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28.11.2016 | Halya Coynash

‘Donbas militants’ with Russian accent detain & expel independent Dozhd TV journalists

Vasily Polonsky, Sergei Yerzhenkov.png
   

The Kremlin-backed militants of the so-called ‘Donetsk people’s republic’ [DNR] have banned two journalists from one of Russia’s only independent media from entering militant-controlled territory after claiming that the men ‘defamed’ them.  Like Novaya Gazeta’s Pavel Kanygin, Sergei Yerzhenkov and Vasily Polonsky were first ‘detained’ by the militants’ security service’, though, unlike Kanygin, they were only threatened with machine guns, but not physically beaten up.  Yerzhenkov suspects that the lack of physical violence was because his colleague had managed to alert Dozhd that they had been seized and their abduction had therefore been widely reported.

Yerzhenkov explained to Hromadske Radio that he had been speaking with people who insisted on total anonymity, but who were prepared to provide them with information about how ‘business’ is run in the so-called ‘republic’.  These cannot be called ‘opposition figures’ as such, he says.  It’s just that Moscow appears to be reducing the money it gives, and when the resources are diminishing and everybody wants their cut, you end up with an internal struggle.  The journalists had used this as an opportunity to find out more, he explains. 

Yerzhenkov says that it had become clear the day before that they were been watched, then at about 20.00 there was a knock on the door, with the militants claiming to be neighbours.  The journalists opened and found themselves facing machine guns.  There were around 5 or 6 men who claimed to be from the DNR ‘security service’ and accused the journalists of “defaming and denigrating their republic”. 

They had only been in Donetsk for a day and a half, and had scarcely had time to ‘defame’ anybody. The journalists therefore assume that the surveillance was because of the people they were meeting.

It was as they were being taken to the so-called ‘state security’ headquarters that Yerzhenkov heard the way one of the men detaining them spoke and recognized a fellow Muscovite.   It thus turns out, he says, that the main guy was probably the person overseeing things from Moscow, or from the FSB (Russia’s security service).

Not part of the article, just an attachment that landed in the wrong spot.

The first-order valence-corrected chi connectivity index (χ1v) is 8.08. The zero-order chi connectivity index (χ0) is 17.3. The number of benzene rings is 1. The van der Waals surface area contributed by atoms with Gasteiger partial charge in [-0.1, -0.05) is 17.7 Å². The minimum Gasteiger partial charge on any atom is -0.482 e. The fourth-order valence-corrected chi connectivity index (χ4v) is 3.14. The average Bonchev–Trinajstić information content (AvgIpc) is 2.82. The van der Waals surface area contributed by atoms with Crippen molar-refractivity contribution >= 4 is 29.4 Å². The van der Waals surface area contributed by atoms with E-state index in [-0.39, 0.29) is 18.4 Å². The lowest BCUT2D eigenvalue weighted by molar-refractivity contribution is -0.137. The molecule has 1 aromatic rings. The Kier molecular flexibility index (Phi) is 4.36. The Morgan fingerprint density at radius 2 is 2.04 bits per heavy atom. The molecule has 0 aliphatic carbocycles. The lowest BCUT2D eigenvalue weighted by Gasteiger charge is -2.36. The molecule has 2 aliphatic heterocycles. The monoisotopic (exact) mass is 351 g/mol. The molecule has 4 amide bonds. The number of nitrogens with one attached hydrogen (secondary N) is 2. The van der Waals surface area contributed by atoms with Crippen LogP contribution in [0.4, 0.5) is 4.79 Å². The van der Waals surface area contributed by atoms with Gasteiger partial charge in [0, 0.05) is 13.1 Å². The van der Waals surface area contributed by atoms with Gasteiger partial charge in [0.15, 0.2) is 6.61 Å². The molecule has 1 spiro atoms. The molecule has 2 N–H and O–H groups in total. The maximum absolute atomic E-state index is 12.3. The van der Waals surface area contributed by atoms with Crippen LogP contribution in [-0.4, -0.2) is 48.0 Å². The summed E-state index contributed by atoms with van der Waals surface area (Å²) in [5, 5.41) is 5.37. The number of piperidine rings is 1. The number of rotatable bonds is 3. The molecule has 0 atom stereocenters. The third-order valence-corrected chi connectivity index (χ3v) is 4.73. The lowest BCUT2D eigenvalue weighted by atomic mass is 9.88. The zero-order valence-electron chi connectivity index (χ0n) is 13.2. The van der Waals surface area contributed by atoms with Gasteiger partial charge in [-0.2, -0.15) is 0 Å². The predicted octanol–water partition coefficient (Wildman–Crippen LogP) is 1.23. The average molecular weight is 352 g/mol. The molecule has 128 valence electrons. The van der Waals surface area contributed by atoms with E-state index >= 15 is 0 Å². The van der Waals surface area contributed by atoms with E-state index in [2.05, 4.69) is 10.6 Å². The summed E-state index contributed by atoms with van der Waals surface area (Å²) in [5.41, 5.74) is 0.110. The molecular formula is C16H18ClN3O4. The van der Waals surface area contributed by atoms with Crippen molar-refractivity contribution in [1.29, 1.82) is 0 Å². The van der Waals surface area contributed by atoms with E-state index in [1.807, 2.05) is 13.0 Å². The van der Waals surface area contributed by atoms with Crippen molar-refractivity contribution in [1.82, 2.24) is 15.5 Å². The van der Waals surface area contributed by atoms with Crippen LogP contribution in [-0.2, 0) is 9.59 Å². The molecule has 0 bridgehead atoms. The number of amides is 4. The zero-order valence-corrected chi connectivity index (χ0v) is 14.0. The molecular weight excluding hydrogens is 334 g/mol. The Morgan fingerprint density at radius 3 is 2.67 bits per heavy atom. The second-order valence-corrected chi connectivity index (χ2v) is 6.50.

The two were held in the ‘security service’ building for around 6 or 7 hours, with a guy of Georgian appearance pointing a Kalashnikov at them, while the other militants removed all recordings from their memory drives.

After 3 hours, the Muscovite, who identified himself only by name and patronymic as Sergei Nikolayevich, returned and told them they were being permanently expelled from ‘DNR’. 

They were driven in a jeep to the border where the militants greeted the Russian border guards and told them that the journalists needed to be taken to Rostov.  Yerzenkov notes that considering Russia does not recognize ‘DNR’, he has a question for the FSB. “Since when have men armed to the teeth with Kalashnikov rifles wandered along the Russian border, greeting and enjoying informal relations with our border guards?

The question can be answered virtually to the day in 2014, but is rhetorical.  The chances of an internal investigation achieving anything are next to nil, however one other avenue is promising. Yerzhenko says that he has been contacted by people willing to help him apply to the European Court of Human Rights.  He points out that if you remove all emotion, and concentrate merely on Russian, Ukrainian and international law, then the situation is quite clear. They were effectively abducted by an armed band with no legal status and unlawfully detained and taken out of the country.

In June 2015 Novaya Gazeta’s Pavel Kanygin had a gun pointed at his head and was beaten up a day after he reported a mass protest in Donetsk against the Kremlin-backed militants using civilians as shields and shelling from within the city.  He was then also taken across the border and refused permission to return. 

Russia’s Investigative Committee refused to initiate criminal proceedings over the detention and effective assault on Kanygin.  This was predictable but in marked contrast to the Investigative Committee’s vocal protest over Ukraine’s expulsion of pro-Kremlin journalists working for the propaganda channel Life News and similar. 

All Russian government-controlled and / or pro-Kremlin media have from the beginning actively collaborated with the militants in Donbas.  This was the reason that the militants’ boasting of having downed another Ukrainian military plane was very widely reported in the Russian media before it became clear that the ‘Ukrainian plane’ this time was the Malaysian MH17 passenger airliner with the loss of 298 lives.  The militants’ claims and version of events are invariably presented as fact, even where they diverge radically from the reports provided by OSCE monitors and other independent observers. 

In general, it has only been independent media like Novaya Gazeta and Dozhd that could be relied upon to report protests over effective war crimes being committed by the militants, the power struggle among the militants and other information which the militants deem ‘defamatory’.  

Photo: Alexei Abanin, Dozhd

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